|MadSci Network: Cell Biology|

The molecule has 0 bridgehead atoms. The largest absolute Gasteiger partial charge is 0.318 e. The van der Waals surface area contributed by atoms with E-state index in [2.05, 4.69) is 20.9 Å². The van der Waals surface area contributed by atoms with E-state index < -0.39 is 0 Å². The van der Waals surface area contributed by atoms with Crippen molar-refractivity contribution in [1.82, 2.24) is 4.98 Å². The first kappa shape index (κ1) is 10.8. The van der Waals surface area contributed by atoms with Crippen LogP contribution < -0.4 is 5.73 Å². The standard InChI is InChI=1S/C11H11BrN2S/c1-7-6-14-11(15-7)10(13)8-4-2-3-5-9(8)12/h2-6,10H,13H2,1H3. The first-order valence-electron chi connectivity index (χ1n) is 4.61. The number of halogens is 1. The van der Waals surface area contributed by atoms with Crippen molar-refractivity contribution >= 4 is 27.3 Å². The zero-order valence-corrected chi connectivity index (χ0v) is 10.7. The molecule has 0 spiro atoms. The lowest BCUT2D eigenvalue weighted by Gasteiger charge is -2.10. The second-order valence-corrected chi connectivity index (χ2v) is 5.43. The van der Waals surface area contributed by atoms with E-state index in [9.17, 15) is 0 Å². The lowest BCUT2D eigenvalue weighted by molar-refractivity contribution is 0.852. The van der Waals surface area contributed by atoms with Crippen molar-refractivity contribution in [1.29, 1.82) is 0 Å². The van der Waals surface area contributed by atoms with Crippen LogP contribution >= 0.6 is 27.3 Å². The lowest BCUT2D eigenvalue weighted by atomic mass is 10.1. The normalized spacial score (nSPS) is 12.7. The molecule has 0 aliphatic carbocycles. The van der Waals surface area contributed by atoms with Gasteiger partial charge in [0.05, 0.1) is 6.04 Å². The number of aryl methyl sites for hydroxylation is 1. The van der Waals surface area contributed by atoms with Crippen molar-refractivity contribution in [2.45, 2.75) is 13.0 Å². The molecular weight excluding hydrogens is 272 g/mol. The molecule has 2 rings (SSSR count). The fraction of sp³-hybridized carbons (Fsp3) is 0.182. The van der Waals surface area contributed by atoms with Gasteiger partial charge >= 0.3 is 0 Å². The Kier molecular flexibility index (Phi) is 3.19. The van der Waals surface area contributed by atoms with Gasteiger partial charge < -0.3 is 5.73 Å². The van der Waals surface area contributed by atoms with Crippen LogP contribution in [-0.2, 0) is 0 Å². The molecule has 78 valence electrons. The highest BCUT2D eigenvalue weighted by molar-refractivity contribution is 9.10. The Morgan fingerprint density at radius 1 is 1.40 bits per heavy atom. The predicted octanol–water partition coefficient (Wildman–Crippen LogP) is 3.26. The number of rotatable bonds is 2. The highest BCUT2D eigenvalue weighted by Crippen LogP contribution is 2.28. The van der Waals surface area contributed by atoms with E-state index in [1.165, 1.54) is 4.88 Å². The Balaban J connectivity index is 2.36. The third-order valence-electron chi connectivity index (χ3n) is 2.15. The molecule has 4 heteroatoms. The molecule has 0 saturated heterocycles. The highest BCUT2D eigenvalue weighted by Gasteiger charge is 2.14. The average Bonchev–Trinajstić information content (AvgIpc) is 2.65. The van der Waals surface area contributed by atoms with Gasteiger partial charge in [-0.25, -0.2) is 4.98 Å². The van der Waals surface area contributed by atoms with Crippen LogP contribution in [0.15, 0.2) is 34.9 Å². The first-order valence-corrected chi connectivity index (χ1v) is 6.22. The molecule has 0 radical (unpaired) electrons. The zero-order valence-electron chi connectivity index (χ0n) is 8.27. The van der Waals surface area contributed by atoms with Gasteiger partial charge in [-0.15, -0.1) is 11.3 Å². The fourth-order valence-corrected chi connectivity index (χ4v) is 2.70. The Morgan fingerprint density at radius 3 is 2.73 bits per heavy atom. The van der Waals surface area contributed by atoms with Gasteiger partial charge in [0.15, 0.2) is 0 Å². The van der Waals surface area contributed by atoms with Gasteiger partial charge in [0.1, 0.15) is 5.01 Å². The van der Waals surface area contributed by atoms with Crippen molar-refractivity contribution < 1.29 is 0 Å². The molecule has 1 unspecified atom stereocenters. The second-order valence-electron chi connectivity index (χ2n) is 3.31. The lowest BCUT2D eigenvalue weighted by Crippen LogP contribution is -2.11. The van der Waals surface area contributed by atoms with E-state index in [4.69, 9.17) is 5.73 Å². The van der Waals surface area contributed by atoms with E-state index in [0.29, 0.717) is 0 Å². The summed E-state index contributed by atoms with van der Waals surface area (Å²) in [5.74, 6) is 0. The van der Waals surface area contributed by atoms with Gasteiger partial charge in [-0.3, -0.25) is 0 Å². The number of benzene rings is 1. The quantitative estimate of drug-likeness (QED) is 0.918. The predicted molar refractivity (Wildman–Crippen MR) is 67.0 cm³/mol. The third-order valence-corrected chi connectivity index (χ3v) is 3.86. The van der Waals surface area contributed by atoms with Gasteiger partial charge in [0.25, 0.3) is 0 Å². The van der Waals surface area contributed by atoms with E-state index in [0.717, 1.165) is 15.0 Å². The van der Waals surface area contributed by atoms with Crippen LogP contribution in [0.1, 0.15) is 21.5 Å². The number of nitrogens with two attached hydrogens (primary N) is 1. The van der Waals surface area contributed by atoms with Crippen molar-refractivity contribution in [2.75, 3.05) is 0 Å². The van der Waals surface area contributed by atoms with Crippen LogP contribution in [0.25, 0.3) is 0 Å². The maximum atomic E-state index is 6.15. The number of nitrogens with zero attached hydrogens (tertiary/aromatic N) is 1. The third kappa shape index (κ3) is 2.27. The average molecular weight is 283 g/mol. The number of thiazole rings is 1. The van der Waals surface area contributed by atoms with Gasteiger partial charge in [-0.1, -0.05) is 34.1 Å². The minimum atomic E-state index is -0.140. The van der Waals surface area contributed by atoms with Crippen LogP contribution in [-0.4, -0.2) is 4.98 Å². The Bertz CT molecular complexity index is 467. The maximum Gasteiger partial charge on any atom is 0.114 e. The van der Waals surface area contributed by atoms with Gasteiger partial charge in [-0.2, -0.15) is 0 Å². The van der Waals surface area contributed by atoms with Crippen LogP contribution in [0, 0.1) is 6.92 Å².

Interesting question, Actually, caffeine RELAX various smooth muscles (not contract), and the tremors some people experience from drinking caffeinated drinks are due to the central nervous system (CNS) stimulating effects of caffeine. Caffeine is actually part of a group of compounds called methylxanthines, including: caffeine, xanthine, theophylline and theobromine. The methylxanthines share in common a variety of effects, including: smooth muscle relaxation (especially bronchial smooth muscle); stimulate the CNS; stimulate cardiac muscle; and act on the kidney as a diuretic. Some common food items and the methylxanthines they contain: Tea: Mainly caffeine, and small amounts of theophylline and theobromine. From the leaves of Thea sinesis Cocoa and chocolate: Mainly theobromine and some caffeine. From the seeds of Theobroma cacao Coffee: Manily caffeine. From the fruit of Coffea arabica and related species Cola-flavored drinks: Mainly caffeine. From the nuts of Cola acuminata and the addition of caffeine itself The cellular basis is not exactly known, but there are some proposed mechanisms that include: 1. inhibition of phosphodiesterases (increasing cAMP) 2. direct effects on intracellular calcium concentration 3. indirect effects on intracellular calcium concentration 4. uncoupling of intracellular calcium increases with muscle contractile elements. 5. antagonism of adenosine receptors Antagonism of adenosine receptors appear to be the most favored mechanism currently. Reference: The information provided above is taken directly from W.E. Serafin's Chapter 28 "Drugs used in the treatment of asthma", in Goodman and Gilman's Pharmacological Basis of Therapeutics (9th Edition, 1996). J.G. Hardman and L.E. Limbird (eds-in-chief), page 672-673. Hope this helps! ....mark fung, md/phd
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